PowerTV: What did it take to become competitive?
John MacDonald: Finding a combination without breaking parts first and then finding a range of tune-ups so the car will go down the track without spinning or shaking. The first 300′ is the most critical to make the car work. We stumbled on a tune-up that works for us so we can back the car down on a slippery track. The FAST XFI really helped us tune-up wise with the faster processor and new variables. For me it took some seat time and not worrying who is in the other lane.
I went to a final round at a local outlaw race and that really prepared me for heads up competition, I had to cut good lights because the cars that I was up against were faster. Developing at a car on a true 28 X 10.5 tire is a learning process for the driver and the car. We progressed with each step we learned and just keep going further. We are one run away from the 7.40s to actually take advantage of the 25.2 chassis spec. Running on such a small tire it is critical to keep the car in the groove and learning when to lift.
You broke a lot of parts in the beginning. Did you ever feel like quitting?
John MacDonald: Let’s see, the list is pretty long. Ring gear, block, rods, pistons, crankshaft, cylinder heads, blower belts, and mostly transmissions. I never felt like quitting, I knew once we could get past a few hurdles the car would be good. It was very frustrating though to take the car out and have it break because it costs a lot just to go to the track. That money could have been spent on spare parts and put me ahead for awhile. We have now good spare parts and a handle on how many runs are on each component, so we can cycle them out before breakage. A SSO car is extremely hard on parts, it looks easy when you see these cars go down the track but takes a lot of work.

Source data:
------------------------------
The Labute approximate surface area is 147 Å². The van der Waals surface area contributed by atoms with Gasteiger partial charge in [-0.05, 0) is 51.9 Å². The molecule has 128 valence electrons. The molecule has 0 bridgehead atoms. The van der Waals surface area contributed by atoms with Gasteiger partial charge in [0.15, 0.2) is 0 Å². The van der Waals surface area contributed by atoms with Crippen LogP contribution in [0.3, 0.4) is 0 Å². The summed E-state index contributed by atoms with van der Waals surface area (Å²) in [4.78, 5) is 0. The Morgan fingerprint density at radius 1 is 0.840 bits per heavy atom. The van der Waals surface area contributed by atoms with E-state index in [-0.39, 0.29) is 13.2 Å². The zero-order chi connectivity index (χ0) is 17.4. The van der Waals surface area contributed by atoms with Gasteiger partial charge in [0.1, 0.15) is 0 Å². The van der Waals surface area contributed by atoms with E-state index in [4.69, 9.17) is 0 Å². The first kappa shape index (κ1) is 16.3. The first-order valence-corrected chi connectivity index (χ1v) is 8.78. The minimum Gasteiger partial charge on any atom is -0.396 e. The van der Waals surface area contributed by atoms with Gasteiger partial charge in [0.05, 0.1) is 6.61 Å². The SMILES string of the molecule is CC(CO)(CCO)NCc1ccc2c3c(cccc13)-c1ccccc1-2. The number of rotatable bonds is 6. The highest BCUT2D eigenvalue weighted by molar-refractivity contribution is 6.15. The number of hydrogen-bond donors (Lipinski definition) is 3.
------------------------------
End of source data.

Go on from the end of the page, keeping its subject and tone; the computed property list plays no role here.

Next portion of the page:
PowerTV: What does you family think about what you do? Were they there when you crashed?
John MacDonald: It’s a love-hate relationship. It is a huge commitment and sometimes it takes away from family things. It is all I talk about which wears on Michele sometimes but she supports me very well. When I was able to go to a NMRA final round in front of Michele, Colton and Devon they were able to understand how much drama goes on during race day. They were there when the crash happened, and it didn’t go too well at first. It scared them to see it in person but once they saw all the safety measures in place work it put their minds at ease. I use a R3 Hybrid head and neck restraint now after the crash for more safety. We are always looking to improve the safety features on the car and you can never be too cafeful.